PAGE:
I am anticipating some commentary from JT on the radio tomorrow about property taxes so I thought it appropriate to reiterate some of my earlier thoughts on taxes. The approach of local area policy makers matters when talking about taxes and tax relief. The typical way I am asked the question is whether or not people in North Dakota, or at least Grand Forks, will see tax “relief?” The answer depends on several factors.
First, how does the local area go about this process? Do they sit down and decide what revenue needs are for the year and then set the tax rates? If they do, then a transfer of money from the state, because that is really what is happening, should buy down your taxes. How much? Well since we are dealing with property taxes there is some issue here. Is this a change in the rate? Or is the taxing entity going to divide the funds up in some fashion and provide taxpayers with a lump sum amount off their taxes? Again, I have not seen information that tells me exactly what is happening with this. Why does it matter? Well if my home stays the same value (which I cannot imagine is happening for too many in ND right now) then I should see the full amount of tax “relief”. If my home increases in value, the amount of relief I see is likely to be less. As a side note you often see this in vacation areas.
One way government in vacation and resort areas keeps the tax burden low on their local population is to increase valuations on the vacation properties while keeping the valuations for locals low. I can remember talking to my uncle about this years ago and thinking what an interesting scheme it is to control both the rate and the assessed value simultaneously.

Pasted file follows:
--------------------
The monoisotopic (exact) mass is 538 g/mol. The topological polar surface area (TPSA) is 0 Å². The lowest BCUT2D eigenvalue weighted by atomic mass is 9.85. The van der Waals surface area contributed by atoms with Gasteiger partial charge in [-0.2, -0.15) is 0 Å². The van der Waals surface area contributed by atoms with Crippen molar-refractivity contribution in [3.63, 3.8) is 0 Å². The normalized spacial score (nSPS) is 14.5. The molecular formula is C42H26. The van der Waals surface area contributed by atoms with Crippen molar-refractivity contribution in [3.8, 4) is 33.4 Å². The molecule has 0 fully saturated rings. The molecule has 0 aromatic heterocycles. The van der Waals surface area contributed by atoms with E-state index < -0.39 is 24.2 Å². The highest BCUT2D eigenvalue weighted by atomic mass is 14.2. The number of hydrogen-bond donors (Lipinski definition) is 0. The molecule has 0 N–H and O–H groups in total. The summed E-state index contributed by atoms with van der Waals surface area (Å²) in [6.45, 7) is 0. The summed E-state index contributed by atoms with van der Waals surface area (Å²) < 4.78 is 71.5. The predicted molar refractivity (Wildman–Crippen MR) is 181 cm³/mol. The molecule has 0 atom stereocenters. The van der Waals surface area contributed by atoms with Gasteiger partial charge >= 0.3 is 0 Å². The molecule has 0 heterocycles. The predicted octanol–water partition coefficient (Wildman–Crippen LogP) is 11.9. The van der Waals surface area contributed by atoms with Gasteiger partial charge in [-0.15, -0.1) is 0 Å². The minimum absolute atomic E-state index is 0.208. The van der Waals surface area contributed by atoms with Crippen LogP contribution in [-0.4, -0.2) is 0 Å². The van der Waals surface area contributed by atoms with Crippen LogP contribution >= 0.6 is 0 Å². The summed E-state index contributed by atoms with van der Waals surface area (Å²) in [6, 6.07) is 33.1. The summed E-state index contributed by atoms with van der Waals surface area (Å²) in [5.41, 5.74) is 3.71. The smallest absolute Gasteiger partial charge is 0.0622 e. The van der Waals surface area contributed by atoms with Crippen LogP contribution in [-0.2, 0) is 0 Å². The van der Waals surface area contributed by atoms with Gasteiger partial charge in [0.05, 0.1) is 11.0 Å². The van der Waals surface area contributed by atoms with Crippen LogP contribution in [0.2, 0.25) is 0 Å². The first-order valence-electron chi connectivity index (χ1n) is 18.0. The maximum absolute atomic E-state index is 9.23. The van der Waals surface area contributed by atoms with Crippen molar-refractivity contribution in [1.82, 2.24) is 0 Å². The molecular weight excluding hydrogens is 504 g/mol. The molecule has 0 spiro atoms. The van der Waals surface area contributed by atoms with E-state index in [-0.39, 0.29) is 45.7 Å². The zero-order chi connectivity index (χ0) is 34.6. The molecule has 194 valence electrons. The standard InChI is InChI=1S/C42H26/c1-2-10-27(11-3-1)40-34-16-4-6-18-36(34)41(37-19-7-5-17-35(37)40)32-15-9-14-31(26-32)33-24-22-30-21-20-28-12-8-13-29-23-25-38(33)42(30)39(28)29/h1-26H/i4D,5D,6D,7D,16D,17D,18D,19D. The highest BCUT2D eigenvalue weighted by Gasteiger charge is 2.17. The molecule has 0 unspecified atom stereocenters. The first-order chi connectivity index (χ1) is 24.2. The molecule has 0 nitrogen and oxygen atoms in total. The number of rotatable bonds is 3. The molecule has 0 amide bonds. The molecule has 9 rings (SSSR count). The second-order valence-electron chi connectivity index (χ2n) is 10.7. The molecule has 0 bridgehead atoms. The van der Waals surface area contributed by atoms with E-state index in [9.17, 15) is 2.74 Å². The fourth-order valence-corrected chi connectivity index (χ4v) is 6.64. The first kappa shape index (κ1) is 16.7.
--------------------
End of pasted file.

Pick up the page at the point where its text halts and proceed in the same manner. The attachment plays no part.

Back to the situation at hand. Let’s look at this in two opposite ways. City A decides on the amount of revenue they need and then looks at the amount of money they receive from the state. If they deduct that from the amount they need they can tax the local residents at a lower rate. City B looks at the amount of revenue they need and view it as an addition to their pool of revenue, and as a result they expand their spending plans. It is my suspicion that many cities end up somewhere between these two extremes. Which brings me back to my counter-question:
Do I care how I receive tax “relief?”
A dollar coming to me whether from property taxes or sales taxes or income taxes will be treated pretty much the same. My colleagues and I have had numerous discussions about this and from a purely economic point of view it really is the total dollars transferred to people and not necessarily the source. If I had my preference I would look at income tax refunds as a preferred mechanism because it has the positive effect of potentially encouraging work. It is also more transparent because people are very used to filling out those forms every year. Check a box and receive this year’s refund. Seems simple to implement and people likely understand it better.
We will see what direction this goes on the radio tomorrow, but I doubt my thoughts on this will change too much.